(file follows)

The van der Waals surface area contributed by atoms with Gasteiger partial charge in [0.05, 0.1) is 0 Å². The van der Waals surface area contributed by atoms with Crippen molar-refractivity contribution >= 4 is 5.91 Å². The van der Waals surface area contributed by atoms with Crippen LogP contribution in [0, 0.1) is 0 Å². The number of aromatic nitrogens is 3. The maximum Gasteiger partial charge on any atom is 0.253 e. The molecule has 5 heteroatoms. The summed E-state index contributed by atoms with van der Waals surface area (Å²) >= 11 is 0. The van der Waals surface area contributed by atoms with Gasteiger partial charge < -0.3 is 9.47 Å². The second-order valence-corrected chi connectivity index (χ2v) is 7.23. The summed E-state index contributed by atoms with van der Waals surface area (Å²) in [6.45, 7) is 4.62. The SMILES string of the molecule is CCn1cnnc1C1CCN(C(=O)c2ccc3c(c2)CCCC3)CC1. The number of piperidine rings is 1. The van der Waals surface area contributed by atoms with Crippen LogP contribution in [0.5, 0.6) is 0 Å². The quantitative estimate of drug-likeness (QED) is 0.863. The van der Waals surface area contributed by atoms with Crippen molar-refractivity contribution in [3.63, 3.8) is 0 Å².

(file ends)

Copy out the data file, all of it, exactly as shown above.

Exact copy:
The van der Waals surface area contributed by atoms with Gasteiger partial charge in [0.05, 0.1) is 0 Å². The van der Waals surface area contributed by atoms with Crippen molar-refractivity contribution >= 4 is 5.91 Å². The van der Waals surface area contributed by atoms with Crippen LogP contribution in [0, 0.1) is 0 Å². The number of aromatic nitrogens is 3. The maximum Gasteiger partial charge on any atom is 0.253 e. The molecule has 5 heteroatoms. The summed E-state index contributed by atoms with van der Waals surface area (Å²) >= 11 is 0. The van der Waals surface area contributed by atoms with Gasteiger partial charge < -0.3 is 9.47 Å². The second-order valence-corrected chi connectivity index (χ2v) is 7.23. The summed E-state index contributed by atoms with van der Waals surface area (Å²) in [6.45, 7) is 4.62. The SMILES string of the molecule is CCn1cnnc1C1CCN(C(=O)c2ccc3c(c2)CCCC3)CC1. The number of piperidine rings is 1. The van der Waals surface area contributed by atoms with Crippen LogP contribution in [0.5, 0.6) is 0 Å². The quantitative estimate of drug-likeness (QED) is 0.863. The van der Waals surface area contributed by atoms with Crippen molar-refractivity contribution in [3.63, 3.8) is 0 Å².